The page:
The numbers are from this report released by an Austin-based school finance consulting firm. Moak, Casey & Associates recently surveyed school districts across the state. 60 participated.

By Todd Wiseman for the Texas Tribune

The tiny East Texas town of Alto made national headlines this summer when it furloughed its five-man police department in an effort to save money in this ailing economy.

But Alto is hardly the only Texas community struggling to fund public safety amid falling tax revenues and shrinking state and federal aid. Most cities aren't taking the drastic measures Alto did, but they're finding other ways to scale back costs, said Bennett Sandlin, executive director of the Texas Municipal League.

Photo by KUT News

The Texas Education Agency announced another 178 employees will be laid off this week. This is in addition to the 91 employees that were laid off in February of this year.

In addition to the 269 terminated employees, 58 employees retired or resigned and 16 were transferred.

The layoffs mean TEA will see a 32% reduction in staff due to a $48 million--or 36%--budget cut from the state.

Photo via Flickr user pink_fish13

The effects of massive state budget cuts are beginning show up in public schools. Lawmakers cut about $4-billion from the state's K-12 budget in the just finished regular and special legislative sessions. That could mean fewer teachers and larger classes for some.

 The Associated Press reports the cuts will also mean old textbooks for students in the fall. 

The 2012-13 budget has been approved by both the House and the Senate, and now, with less than two days left in the legislative session, lawmakers have to pay for it by passing one more piece of legislation that raises $3.5 billion in "non-tax revenue" and revises school finance law to allow the state to reduce aid to public schools by $4 billion.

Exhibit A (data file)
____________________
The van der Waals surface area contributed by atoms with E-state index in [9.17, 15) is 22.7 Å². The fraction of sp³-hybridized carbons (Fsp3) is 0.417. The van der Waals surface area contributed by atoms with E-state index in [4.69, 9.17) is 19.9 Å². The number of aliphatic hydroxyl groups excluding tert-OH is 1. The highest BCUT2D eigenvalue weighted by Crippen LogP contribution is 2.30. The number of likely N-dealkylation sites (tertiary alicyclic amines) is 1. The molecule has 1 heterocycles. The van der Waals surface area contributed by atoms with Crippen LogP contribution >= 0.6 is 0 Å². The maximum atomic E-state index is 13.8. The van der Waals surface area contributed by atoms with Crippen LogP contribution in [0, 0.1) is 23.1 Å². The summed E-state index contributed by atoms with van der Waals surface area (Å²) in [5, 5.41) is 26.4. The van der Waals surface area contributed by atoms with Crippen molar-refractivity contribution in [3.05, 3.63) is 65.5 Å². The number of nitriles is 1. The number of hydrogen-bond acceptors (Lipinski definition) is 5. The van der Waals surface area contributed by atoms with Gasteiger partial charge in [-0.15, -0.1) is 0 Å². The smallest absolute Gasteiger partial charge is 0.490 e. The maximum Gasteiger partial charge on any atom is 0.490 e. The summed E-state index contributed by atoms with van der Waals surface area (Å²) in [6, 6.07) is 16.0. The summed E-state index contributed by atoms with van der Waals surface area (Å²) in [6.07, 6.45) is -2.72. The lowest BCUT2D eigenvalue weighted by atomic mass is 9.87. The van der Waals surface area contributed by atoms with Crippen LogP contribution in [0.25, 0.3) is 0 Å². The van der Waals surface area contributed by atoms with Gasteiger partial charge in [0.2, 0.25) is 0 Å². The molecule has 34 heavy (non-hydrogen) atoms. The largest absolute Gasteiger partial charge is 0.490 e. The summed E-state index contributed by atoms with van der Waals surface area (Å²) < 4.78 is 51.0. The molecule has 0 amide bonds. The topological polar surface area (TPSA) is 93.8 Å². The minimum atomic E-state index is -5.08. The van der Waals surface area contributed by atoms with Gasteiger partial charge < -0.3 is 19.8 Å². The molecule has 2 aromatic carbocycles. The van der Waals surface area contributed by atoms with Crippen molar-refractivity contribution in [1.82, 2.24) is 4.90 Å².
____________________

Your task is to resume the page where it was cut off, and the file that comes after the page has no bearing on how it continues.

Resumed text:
Photo by Callie Hernandez for KUT.

Back to Work on the Budget

Texas lawmakers get back to work today on the state’s budget for the next two years.  House and Senate negotiators have reached an overall budget agreement but are still working on the details in areas such as public education and higher education. There are a few other bills, including a school finance bill, lawmakers have to pass for the state’s budget to balance.  The regular legislative session ends next Monday, May 30.

Photo Courtesy The Texas Tribune

Where did the time go? Texas legislators are a mere nine days away from the end of the session and still have to finish work on several bills to finish up their budget for the two-year period that starts September 1.

KUT News

The University of Texas system has informed employees that several health insurance decisions are being put on hold while the Texas legislature tries to figure out how much money its willing to spend on higher education in the next budget.

The letter was followed by an e-mail to those in the UT System highlighting the immediate delays.

Photo by Callie Hernandez for KUT News.

Budget negotiators in the Legislature are at a standstill over the state’s budget for the next two years.  Today the Texas House could take up a couple of so-called “fiscal matters” bills that the Senate’s finance chairman says are key to balancing and passing a state budget without going into overtime, in other words,  a special legislative session this summer. 

Sketch courtesy of Pat Lopez.

Charged Fort Hood Shooter's Defense Meeting with Commander

Major Nidal Hasan's defense counsel is scheduled to meet with Fort Hood's commander today.  Lt. Gen. Donald Campbell will decide whether Hasan will be court martialed and whether he will face the death penalty. Hasan's lead attorney, John Galligan, told the Associated Press he'll urge Campbell not to seek the death penalty because those cases are more costly and time consuming. 

Texas Tribune

Nobody wanted to think about it in January. But as the middle of May approaches, with little more than two weeks left of the 82nd legislative session, a growing chorus of voices is asking: What happens if lawmakers can’t agree on school finance reform?

Photo by KUT News

Texas Budget Having Trouble in the Senate

Senate budget writer Steve Ogden (R-Bryan) hasn't been able to round up the votes he needs to get the Senate's version of the state budget to the floor for debate. Remember the Senate has what's called the two-thirds rule, which means each bill must get the support of two thirds of the chamber before lawmakers even get a chance to try to pass it.